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Jupiter's Galilean Moons

by Ron Kurtus (updated 18 January 2022)

The four largest moons orbiting the planet Jupiter are called the Galilean moons or satellites, named after Italian astronomer Galileo Galilei who first observed them in 1610.

(German astronomer Simon Marius also claimed to have seen the moons around the same time but did not publish his observations, so Galileo is given the credit for their discovery.)

The names of the moons are Io, Europa, Ganymede, and Callisto. They are all bigger than our Moon and are also further from the surface of Jupiter and our Moon is from Earth.

Questions you may have include:

  • How do the moons compare with Earth's Moon?
  • What are details about each Galilean moon?
  • What are interactions between the moons?

This lesson will answer those questions.

Comparison with Earth's Moon

The following chart compares Io, Europa, Ganymede, and Callisto with the Earth's Moon:

  Distance from planet Radius Mass
Earth's Moon 384,400 km 1737 km 7.342*1022 kg
Io 422,000 km 1815 km 8.94*1022 kg
Europa 671,000 km 1569 km 4.80*1022 kg
Ganymede 1,070,000 km 2631 km 1.48*1023 kg
Callisto 1,883,000 km 2400 km 1.08*1023 kg

Details about moons

There are important facts about the Galilean moons.


Io is volcanically active and has a surface covered by sulfur in different colorful forms. Io's volcanoes are driven by hot silicate magma.

Its interior has a layered structure similar to Earth. Io has a core, and a mantle of at least partially molten rock, topped by a crust of solid rock coated with sulfur compounds.

Io goes around Jupiter in a slightly elliptical orbit. Jupiter's gravity causes Io's surface to rise 100 m (300 feet) high. This generates enough heat for volcanic activity and to drive off any water.


Astronomers believe that Europa has twice as much water as the Earth. Its surface is mostly water ice. Astrobiologists also feel that Europa has the potential for sustaining life forms.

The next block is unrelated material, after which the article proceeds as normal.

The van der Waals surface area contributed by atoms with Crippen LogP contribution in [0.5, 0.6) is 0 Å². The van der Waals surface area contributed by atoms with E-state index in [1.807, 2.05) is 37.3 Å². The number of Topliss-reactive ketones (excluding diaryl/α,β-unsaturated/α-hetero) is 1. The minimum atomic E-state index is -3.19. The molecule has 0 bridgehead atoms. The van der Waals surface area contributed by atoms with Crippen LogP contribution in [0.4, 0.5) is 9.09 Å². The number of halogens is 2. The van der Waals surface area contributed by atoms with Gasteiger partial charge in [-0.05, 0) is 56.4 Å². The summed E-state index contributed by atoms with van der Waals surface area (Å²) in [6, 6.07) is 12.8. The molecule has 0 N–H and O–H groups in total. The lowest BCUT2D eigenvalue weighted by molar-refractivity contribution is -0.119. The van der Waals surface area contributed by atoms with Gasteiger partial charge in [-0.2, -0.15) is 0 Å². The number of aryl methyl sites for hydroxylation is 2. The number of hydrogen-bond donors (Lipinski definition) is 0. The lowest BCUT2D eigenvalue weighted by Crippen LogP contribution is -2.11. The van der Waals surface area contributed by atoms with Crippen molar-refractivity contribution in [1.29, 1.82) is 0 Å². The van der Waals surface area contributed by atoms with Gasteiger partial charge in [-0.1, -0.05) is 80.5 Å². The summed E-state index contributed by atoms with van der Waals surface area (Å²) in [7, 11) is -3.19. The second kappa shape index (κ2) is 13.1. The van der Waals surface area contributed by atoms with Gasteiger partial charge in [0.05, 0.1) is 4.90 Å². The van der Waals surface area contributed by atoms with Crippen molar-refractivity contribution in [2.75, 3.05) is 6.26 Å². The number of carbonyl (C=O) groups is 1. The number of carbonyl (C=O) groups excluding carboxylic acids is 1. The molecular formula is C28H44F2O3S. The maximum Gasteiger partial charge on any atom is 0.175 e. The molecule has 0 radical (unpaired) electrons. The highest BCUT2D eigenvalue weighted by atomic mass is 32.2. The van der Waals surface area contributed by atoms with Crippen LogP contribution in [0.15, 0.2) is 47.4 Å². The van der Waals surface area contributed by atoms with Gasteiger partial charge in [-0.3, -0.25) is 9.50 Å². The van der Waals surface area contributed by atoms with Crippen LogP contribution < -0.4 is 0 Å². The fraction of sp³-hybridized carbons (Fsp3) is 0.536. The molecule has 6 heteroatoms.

Europa has a core, a rock envelope around the core, a thick, soft ice layer, and a thin crust of impure water ice. Global subsurface water layer probably lies just below the icy crust.

The heat needed to melt the ice in a place so far from the sun is thought to come from inside Europa, resulting primarily from the same type of tidal forces that drive Io's volcanoes.


Ganymede is the largest moon in the solar system. It is larger than the planet Mercury. It also is the only moon known to have its own internally generated magnetic field.

Ganymede also has a core, rock envelope around the core, thick soft ice layer, and a thin crust of impure water ice.


Callisto's surface is heavily cratered, providing a visible record of events from the early history of the solar system. However, the very few small craters on Callisto indicate a small degree of current surface activity. Layering at Callisto is not well defined and appears to be mainly a mixture of ice and rock.


Three of the Galilean moons influence each other.

Io affects the orbital periods Ganymede and Europa. This results in Europa's orbital period being twice Io's period and Ganymede's period being twice that of Europa. In other words, every time Ganymede goes around Jupiter once, Europa makes two orbits and Io makes four orbits.

The moons all keep the same face towards Jupiter as they orbit, meaning that each moon turns once on its axis for every orbit around Jupiter.


The Galilean moons or satellites are the four largest moons orbiting the planet Jupiter. They are called that after Italian astronomer Galileo Galilei who first observed them.

The names of the moons are Io, Europa, Ganymede, and Callisto. They are all bigger than our Moon and are also further from the surface of Jupiter and our Moon is from Earth.

Three of the four moons influence the motion of each other.

Live and interesting life

Resources and references

Ron Kurtus' Credentials


Jupiter: Moons - NASA

Moons of Jupiter - Wikipedia

Astronomy Resources


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